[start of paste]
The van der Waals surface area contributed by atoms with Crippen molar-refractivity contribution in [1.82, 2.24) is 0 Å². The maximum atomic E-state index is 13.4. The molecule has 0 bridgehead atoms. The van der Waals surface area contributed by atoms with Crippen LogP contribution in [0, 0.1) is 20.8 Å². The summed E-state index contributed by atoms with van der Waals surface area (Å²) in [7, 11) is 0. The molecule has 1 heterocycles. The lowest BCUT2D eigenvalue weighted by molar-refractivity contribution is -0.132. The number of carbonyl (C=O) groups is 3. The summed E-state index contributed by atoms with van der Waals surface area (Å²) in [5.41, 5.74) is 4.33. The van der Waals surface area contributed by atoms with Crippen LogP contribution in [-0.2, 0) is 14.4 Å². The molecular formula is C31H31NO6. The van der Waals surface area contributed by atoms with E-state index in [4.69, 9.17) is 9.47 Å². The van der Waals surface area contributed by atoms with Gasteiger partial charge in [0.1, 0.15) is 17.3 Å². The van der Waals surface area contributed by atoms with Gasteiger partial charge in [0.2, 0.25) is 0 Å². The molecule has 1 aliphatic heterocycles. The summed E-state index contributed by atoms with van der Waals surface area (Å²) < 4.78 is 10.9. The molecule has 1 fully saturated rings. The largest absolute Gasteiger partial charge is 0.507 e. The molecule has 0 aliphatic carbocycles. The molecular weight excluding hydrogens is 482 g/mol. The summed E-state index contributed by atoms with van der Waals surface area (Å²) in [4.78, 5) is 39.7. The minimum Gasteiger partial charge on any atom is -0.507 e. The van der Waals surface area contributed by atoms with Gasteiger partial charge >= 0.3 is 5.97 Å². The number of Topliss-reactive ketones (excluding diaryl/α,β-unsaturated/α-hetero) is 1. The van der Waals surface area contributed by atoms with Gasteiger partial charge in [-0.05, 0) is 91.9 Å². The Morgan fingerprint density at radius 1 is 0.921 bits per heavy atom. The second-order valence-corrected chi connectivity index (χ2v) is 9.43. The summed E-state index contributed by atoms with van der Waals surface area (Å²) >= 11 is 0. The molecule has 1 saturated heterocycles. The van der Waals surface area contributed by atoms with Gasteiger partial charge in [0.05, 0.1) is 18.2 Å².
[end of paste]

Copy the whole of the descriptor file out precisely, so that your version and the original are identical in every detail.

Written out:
The van der Waals surface area contributed by atoms with Crippen molar-refractivity contribution in [1.82, 2.24) is 0 Å². The maximum atomic E-state index is 13.4. The molecule has 0 bridgehead atoms. The van der Waals surface area contributed by atoms with Crippen LogP contribution in [0, 0.1) is 20.8 Å². The summed E-state index contributed by atoms with van der Waals surface area (Å²) in [7, 11) is 0. The molecule has 1 heterocycles. The lowest BCUT2D eigenvalue weighted by molar-refractivity contribution is -0.132. The number of carbonyl (C=O) groups is 3. The summed E-state index contributed by atoms with van der Waals surface area (Å²) in [5.41, 5.74) is 4.33. The van der Waals surface area contributed by atoms with Crippen LogP contribution in [-0.2, 0) is 14.4 Å². The molecular formula is C31H31NO6. The van der Waals surface area contributed by atoms with E-state index in [4.69, 9.17) is 9.47 Å². The van der Waals surface area contributed by atoms with Gasteiger partial charge in [0.1, 0.15) is 17.3 Å². The van der Waals surface area contributed by atoms with Gasteiger partial charge in [0.2, 0.25) is 0 Å². The molecule has 1 aliphatic heterocycles. The summed E-state index contributed by atoms with van der Waals surface area (Å²) < 4.78 is 10.9. The molecule has 1 fully saturated rings. The largest absolute Gasteiger partial charge is 0.507 e. The molecule has 0 aliphatic carbocycles. The molecular weight excluding hydrogens is 482 g/mol. The summed E-state index contributed by atoms with van der Waals surface area (Å²) in [4.78, 5) is 39.7. The minimum Gasteiger partial charge on any atom is -0.507 e. The van der Waals surface area contributed by atoms with Gasteiger partial charge >= 0.3 is 5.97 Å². The number of Topliss-reactive ketones (excluding diaryl/α,β-unsaturated/α-hetero) is 1. The van der Waals surface area contributed by atoms with Gasteiger partial charge in [-0.05, 0) is 91.9 Å². The Morgan fingerprint density at radius 1 is 0.921 bits per heavy atom. The second-order valence-corrected chi connectivity index (χ2v) is 9.43. The summed E-state index contributed by atoms with van der Waals surface area (Å²) >= 11 is 0. The molecule has 1 saturated heterocycles. The van der Waals surface area contributed by atoms with Gasteiger partial charge in [0.05, 0.1) is 18.2 Å².